In the source image, we have a set of pixel values that have an (x,y) location as well as an intensity value in each of the color channels (r,g,b). Before applying the Hough transform, we map each pixel to a binary value indicating whether or not the pixel is bright enough to be considered on or off. This is achieved by applying some form of image segmentation that maps the RGB image to a binary image. In this example, I used Otsu’s method for computing the best threshold for each image.  Once the binary image is available, the Hough transform looks at every line that goes through the image by varying the angle of the line over [0,pi], and for every offset from the upper left corner of the image to the upper right corner.  The results is the Hough image we see above, where the X axis corresponds to the angle, and the Y axis corresponds to the line offset.  The intensity for each angle/offset combination is the number of pixels that were set to 1 in the binary image along the corresponding line.  As we can see, there are two bright spots.  Looking more closely at the lines that correspond to those bright spots (known as “Hough peaks”), we see that they match relatively well to the two lines that we see in the blue and green channels.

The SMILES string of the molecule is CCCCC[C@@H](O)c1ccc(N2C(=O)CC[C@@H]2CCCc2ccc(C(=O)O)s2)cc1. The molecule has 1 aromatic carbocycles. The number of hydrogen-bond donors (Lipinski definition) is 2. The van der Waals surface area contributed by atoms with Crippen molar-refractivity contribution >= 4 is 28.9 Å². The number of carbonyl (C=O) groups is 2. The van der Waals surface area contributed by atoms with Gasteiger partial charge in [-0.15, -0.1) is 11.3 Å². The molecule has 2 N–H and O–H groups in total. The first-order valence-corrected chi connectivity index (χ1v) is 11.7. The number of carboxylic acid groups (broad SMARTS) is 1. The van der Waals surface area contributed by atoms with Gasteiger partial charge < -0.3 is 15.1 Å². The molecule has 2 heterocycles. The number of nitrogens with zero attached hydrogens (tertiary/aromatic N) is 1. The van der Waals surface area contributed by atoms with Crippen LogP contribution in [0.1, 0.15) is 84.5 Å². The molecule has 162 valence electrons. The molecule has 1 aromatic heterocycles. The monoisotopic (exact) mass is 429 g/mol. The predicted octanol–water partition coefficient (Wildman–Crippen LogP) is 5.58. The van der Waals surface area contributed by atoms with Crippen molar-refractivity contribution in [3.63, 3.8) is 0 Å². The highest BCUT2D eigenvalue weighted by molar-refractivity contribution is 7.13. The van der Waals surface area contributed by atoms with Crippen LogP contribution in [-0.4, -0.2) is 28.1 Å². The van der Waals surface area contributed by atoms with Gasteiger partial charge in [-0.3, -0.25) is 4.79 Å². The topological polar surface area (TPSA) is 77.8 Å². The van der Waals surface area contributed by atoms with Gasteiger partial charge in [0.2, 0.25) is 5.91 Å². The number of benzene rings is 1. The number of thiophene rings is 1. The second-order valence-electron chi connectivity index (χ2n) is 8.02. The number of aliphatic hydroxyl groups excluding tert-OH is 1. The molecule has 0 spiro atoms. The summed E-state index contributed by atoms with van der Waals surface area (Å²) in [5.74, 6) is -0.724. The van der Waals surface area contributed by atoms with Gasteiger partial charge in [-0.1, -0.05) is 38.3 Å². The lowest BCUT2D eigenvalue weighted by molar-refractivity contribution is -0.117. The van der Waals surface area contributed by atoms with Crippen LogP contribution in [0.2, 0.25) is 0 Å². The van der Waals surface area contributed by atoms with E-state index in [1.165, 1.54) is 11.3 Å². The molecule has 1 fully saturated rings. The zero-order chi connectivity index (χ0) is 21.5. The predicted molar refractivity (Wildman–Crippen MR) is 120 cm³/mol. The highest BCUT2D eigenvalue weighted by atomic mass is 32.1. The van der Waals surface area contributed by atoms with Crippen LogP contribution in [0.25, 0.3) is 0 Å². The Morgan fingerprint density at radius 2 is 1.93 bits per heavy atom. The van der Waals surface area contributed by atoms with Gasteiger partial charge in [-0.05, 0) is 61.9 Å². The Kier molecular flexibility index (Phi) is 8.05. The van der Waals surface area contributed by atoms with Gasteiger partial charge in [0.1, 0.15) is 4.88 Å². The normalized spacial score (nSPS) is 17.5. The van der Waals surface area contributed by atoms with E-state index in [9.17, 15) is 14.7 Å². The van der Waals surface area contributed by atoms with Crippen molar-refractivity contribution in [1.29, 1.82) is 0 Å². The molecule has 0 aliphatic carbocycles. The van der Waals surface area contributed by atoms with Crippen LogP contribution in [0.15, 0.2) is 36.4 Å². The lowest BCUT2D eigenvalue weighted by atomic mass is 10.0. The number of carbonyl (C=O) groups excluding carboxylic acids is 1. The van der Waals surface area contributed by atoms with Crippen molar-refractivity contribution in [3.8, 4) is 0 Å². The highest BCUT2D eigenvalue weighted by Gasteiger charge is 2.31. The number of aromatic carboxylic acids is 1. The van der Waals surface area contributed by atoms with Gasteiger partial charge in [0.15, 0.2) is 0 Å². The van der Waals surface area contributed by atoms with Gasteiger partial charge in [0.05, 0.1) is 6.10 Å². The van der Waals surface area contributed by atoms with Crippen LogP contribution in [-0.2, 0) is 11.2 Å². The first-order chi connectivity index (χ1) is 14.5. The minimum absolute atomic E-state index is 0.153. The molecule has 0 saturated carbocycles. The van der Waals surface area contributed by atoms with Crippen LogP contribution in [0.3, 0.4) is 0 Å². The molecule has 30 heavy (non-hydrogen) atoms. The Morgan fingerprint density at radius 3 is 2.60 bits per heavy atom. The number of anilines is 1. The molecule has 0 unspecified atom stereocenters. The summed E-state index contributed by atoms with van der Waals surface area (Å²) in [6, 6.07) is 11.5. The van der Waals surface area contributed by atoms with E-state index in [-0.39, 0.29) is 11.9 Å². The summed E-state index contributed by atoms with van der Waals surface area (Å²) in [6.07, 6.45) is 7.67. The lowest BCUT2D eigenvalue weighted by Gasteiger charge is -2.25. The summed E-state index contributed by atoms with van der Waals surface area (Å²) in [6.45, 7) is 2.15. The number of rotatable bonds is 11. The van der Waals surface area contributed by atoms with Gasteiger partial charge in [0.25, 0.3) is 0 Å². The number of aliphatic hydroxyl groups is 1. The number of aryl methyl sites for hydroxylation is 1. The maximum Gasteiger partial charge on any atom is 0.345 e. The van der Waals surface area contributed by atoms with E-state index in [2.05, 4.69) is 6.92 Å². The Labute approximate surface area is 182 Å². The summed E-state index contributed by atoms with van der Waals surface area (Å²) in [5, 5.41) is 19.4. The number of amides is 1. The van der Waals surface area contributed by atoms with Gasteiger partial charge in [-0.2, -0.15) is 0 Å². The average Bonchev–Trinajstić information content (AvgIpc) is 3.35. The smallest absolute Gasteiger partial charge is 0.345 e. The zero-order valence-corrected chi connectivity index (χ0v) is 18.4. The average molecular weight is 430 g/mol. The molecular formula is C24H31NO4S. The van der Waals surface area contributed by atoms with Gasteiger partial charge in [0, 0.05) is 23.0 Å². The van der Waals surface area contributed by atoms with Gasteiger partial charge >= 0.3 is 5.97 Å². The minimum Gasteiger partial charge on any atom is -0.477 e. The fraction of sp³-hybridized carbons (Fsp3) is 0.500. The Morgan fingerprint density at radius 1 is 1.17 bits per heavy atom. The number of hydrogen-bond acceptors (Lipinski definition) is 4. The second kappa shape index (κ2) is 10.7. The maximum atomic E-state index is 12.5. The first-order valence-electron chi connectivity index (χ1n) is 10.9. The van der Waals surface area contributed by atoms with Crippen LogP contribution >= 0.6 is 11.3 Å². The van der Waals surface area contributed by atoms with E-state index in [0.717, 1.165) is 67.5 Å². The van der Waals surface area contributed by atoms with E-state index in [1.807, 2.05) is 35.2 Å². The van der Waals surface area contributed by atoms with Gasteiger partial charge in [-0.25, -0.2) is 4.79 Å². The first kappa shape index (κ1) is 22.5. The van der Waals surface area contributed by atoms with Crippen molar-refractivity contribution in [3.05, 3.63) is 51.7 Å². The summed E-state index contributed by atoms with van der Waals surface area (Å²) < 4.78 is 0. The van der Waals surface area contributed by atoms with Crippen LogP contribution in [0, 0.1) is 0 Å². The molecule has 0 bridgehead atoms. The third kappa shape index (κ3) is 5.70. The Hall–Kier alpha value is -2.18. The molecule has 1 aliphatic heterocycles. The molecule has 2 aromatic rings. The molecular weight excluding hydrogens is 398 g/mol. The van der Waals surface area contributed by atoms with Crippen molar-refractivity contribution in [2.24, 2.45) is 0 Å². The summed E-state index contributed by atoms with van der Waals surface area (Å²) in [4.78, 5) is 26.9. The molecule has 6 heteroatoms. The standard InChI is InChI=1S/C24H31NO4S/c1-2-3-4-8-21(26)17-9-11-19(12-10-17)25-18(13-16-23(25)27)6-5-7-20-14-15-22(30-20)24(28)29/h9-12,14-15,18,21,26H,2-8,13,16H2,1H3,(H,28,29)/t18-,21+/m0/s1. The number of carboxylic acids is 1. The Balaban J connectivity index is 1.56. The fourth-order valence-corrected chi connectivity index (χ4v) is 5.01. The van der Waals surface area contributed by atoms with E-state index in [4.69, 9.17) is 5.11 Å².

Hough transform results on an image with two trails.
Hough transform results on an image with two trails.

Once we’ve applied the Hough transform to identify the lines in an image, we can then extract out the pixel values in the original image along the detected lines.  For example, from the image above where we had two lines (one blue, one green), we can see the intensity in each of the three color channels in the plots below.